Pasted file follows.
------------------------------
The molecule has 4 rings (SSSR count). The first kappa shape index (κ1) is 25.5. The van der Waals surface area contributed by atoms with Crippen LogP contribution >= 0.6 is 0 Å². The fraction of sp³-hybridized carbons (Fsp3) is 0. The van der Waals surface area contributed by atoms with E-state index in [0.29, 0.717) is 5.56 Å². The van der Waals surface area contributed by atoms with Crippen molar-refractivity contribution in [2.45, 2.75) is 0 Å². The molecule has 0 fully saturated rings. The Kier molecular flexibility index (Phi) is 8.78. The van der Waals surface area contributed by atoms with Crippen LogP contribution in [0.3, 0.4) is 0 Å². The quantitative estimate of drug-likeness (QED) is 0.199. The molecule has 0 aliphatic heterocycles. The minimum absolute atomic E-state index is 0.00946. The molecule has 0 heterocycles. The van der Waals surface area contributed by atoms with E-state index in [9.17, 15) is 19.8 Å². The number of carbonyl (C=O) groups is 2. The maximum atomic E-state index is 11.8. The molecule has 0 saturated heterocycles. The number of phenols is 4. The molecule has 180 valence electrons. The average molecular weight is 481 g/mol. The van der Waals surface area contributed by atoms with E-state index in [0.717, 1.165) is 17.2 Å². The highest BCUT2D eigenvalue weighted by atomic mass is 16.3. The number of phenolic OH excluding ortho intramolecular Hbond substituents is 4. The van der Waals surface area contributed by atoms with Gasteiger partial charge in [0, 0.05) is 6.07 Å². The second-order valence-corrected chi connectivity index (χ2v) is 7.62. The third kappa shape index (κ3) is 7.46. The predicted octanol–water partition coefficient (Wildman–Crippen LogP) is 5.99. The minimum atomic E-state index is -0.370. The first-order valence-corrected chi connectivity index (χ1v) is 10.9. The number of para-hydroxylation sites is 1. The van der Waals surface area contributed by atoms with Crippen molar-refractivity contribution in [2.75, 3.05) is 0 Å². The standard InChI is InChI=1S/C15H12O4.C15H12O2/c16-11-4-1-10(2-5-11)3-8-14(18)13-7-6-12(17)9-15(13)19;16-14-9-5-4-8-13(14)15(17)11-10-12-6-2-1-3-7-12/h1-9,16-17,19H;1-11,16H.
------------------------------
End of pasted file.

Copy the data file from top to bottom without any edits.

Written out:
The molecule has 4 rings (SSSR count). The first kappa shape index (κ1) is 25.5. The van der Waals surface area contributed by atoms with Crippen LogP contribution >= 0.6 is 0 Å². The fraction of sp³-hybridized carbons (Fsp3) is 0. The van der Waals surface area contributed by atoms with E-state index in [0.29, 0.717) is 5.56 Å². The van der Waals surface area contributed by atoms with Crippen molar-refractivity contribution in [2.45, 2.75) is 0 Å². The molecule has 0 fully saturated rings. The Kier molecular flexibility index (Phi) is 8.78. The van der Waals surface area contributed by atoms with Crippen LogP contribution in [0.3, 0.4) is 0 Å². The quantitative estimate of drug-likeness (QED) is 0.199. The molecule has 0 aliphatic heterocycles. The minimum absolute atomic E-state index is 0.00946. The molecule has 0 heterocycles. The van der Waals surface area contributed by atoms with E-state index in [9.17, 15) is 19.8 Å². The number of carbonyl (C=O) groups is 2. The maximum atomic E-state index is 11.8. The molecule has 0 saturated heterocycles. The number of phenols is 4. The molecule has 180 valence electrons. The average molecular weight is 481 g/mol. The van der Waals surface area contributed by atoms with E-state index in [0.717, 1.165) is 17.2 Å². The highest BCUT2D eigenvalue weighted by atomic mass is 16.3. The number of phenolic OH excluding ortho intramolecular Hbond substituents is 4. The van der Waals surface area contributed by atoms with Gasteiger partial charge in [0, 0.05) is 6.07 Å². The second-order valence-corrected chi connectivity index (χ2v) is 7.62. The third kappa shape index (κ3) is 7.46. The predicted octanol–water partition coefficient (Wildman–Crippen LogP) is 5.99. The minimum atomic E-state index is -0.370. The first-order valence-corrected chi connectivity index (χ1v) is 10.9. The number of para-hydroxylation sites is 1. The van der Waals surface area contributed by atoms with Crippen molar-refractivity contribution in [2.75, 3.05) is 0 Å². The standard InChI is InChI=1S/C15H12O4.C15H12O2/c16-11-4-1-10(2-5-11)3-8-14(18)13-7-6-12(17)9-15(13)19;16-14-9-5-4-8-13(14)15(17)11-10-12-6-2-1-3-7-12/h1-9,16-17,19H;1-11,16H.